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Int J Soc Psychiatry. 2012 Jan;58(1):55-61. doi: 10.1177/0020764010387058. Epub 2010 Nov 23.

The internalized stigma experienced by members of a mental health advocacy group in South Africa.

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Department of Psychiatry & Mental Health, University of Cape Town, South Africa.



Although there is a growing literature on internalized stigma from the developed world, very little research has been conducted in developing countries such as South Africa. Therefore, the purpose of this study was to describe the internalized stigma experienced by members of a mental health advocacy group in South Africa and relationships between self-stigma and other constructs, namely, empowerment, perceived devaluation and discrimination.


Self-administered questionnaires measuring respondents reported levels of internalized stigma, empowerment and perceived devaluation and discrimination were distributed to all the members of the South African Depression & Anxiety Group (SADAG) by post and via email. Of the 850 members invited to participate, 142 members of SADAG completed the questionnaire. Pearson correlations were computed and multiple regression analyses were carried out to analyse the data.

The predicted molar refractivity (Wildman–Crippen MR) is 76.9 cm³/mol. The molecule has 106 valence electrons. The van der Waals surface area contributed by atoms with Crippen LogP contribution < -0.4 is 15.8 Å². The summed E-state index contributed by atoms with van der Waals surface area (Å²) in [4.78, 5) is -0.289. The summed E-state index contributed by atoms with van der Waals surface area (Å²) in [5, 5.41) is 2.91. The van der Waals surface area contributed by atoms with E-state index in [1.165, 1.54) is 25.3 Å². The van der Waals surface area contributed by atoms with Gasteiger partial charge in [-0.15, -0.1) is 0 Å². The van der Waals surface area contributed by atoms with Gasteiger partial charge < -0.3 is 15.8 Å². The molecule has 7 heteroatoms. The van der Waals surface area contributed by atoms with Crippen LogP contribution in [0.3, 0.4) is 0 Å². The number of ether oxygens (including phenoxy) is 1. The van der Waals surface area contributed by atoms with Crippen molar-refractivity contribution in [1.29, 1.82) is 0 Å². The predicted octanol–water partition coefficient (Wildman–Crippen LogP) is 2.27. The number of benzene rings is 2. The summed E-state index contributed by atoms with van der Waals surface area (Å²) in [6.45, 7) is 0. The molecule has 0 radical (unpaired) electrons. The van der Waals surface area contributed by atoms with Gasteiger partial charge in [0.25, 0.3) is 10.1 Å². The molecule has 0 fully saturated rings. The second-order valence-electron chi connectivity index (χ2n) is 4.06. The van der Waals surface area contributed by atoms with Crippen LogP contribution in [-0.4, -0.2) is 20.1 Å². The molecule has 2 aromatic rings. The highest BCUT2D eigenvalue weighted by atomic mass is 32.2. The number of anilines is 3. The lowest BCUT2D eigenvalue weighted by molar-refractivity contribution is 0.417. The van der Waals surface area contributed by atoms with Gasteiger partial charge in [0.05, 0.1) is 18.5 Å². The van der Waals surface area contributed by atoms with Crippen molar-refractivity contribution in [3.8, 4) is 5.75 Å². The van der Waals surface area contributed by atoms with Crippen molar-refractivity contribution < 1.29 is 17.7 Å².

The highest reports of stigma were for stigma resistance (mean = 2.9), alienation (mean = 2.47) and perceived discrimination (mean = 2.24). Low levels of stereotype endorsement (mean = 1.77) and social withdrawal (mean = 1.22) were reported. Although respondents often felt that the public held negative attitudes towards individuals suffering with a mental illness (perceived devaluation and discrimination scale (PDD), mean = 2.95), a majority of respondents reported high levels of empowerment (mean = 3.0) and self-efficacy (mean = 2.47). After controlling for socio-demographic factors, higher scores on the PDD were associated with social withdrawal and having experienced discrimination.


Internalization of stigma, disempowerment and loss of self-esteem are not inevitable consequences for all individuals with a mental illness. Nevertheless, perceived stigma is significantly associated with social withdrawal and experienced discrimination.

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